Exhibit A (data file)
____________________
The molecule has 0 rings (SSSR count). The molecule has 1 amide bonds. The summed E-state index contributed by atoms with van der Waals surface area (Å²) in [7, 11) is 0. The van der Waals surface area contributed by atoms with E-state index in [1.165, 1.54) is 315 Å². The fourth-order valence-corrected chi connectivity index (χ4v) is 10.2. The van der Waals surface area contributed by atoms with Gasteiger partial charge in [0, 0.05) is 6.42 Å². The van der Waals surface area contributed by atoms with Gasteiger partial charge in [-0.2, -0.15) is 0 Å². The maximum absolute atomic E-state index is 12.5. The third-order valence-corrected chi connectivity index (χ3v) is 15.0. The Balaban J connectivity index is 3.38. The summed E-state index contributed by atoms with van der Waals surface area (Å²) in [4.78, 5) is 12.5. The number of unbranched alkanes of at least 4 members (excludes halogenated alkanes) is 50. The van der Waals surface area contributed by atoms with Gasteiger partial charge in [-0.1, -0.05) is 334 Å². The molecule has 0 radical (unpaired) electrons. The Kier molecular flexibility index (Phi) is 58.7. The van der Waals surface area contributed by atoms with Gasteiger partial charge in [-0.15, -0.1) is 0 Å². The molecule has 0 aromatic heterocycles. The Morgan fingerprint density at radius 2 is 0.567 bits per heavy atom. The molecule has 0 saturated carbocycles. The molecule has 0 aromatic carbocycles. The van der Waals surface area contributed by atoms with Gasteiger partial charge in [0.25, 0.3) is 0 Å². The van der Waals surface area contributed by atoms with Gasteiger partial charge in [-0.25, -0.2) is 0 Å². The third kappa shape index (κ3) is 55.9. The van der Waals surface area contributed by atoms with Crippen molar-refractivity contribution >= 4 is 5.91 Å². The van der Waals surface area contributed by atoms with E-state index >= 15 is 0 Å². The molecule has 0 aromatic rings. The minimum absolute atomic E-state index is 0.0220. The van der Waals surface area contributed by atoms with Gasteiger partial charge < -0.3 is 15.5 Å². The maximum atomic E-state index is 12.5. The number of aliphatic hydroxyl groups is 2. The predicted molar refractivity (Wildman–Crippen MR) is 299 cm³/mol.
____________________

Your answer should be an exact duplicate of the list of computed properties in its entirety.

The molecule has 0 rings (SSSR count). The molecule has 1 amide bonds. The summed E-state index contributed by atoms with van der Waals surface area (Å²) in [7, 11) is 0. The van der Waals surface area contributed by atoms with E-state index in [1.165, 1.54) is 315 Å². The fourth-order valence-corrected chi connectivity index (χ4v) is 10.2. The van der Waals surface area contributed by atoms with Gasteiger partial charge in [0, 0.05) is 6.42 Å². The van der Waals surface area contributed by atoms with Gasteiger partial charge in [-0.2, -0.15) is 0 Å². The maximum absolute atomic E-state index is 12.5. The third-order valence-corrected chi connectivity index (χ3v) is 15.0. The Balaban J connectivity index is 3.38. The summed E-state index contributed by atoms with van der Waals surface area (Å²) in [4.78, 5) is 12.5. The number of unbranched alkanes of at least 4 members (excludes halogenated alkanes) is 50. The van der Waals surface area contributed by atoms with Gasteiger partial charge in [-0.1, -0.05) is 334 Å². The molecule has 0 radical (unpaired) electrons. The Kier molecular flexibility index (Phi) is 58.7. The van der Waals surface area contributed by atoms with Gasteiger partial charge in [-0.15, -0.1) is 0 Å². The molecule has 0 aromatic heterocycles. The Morgan fingerprint density at radius 2 is 0.567 bits per heavy atom. The molecule has 0 saturated carbocycles. The molecule has 0 aromatic carbocycles. The van der Waals surface area contributed by atoms with Gasteiger partial charge in [0.25, 0.3) is 0 Å². The van der Waals surface area contributed by atoms with Gasteiger partial charge in [-0.25, -0.2) is 0 Å². The third kappa shape index (κ3) is 55.9. The van der Waals surface area contributed by atoms with Crippen molar-refractivity contribution >= 4 is 5.91 Å². The van der Waals surface area contributed by atoms with E-state index >= 15 is 0 Å². The molecule has 0 aromatic rings. The minimum absolute atomic E-state index is 0.0220. The van der Waals surface area contributed by atoms with Gasteiger partial charge < -0.3 is 15.5 Å². The maximum atomic E-state index is 12.5. The number of aliphatic hydroxyl groups is 2. The predicted molar refractivity (Wildman–Crippen MR) is 299 cm³/mol.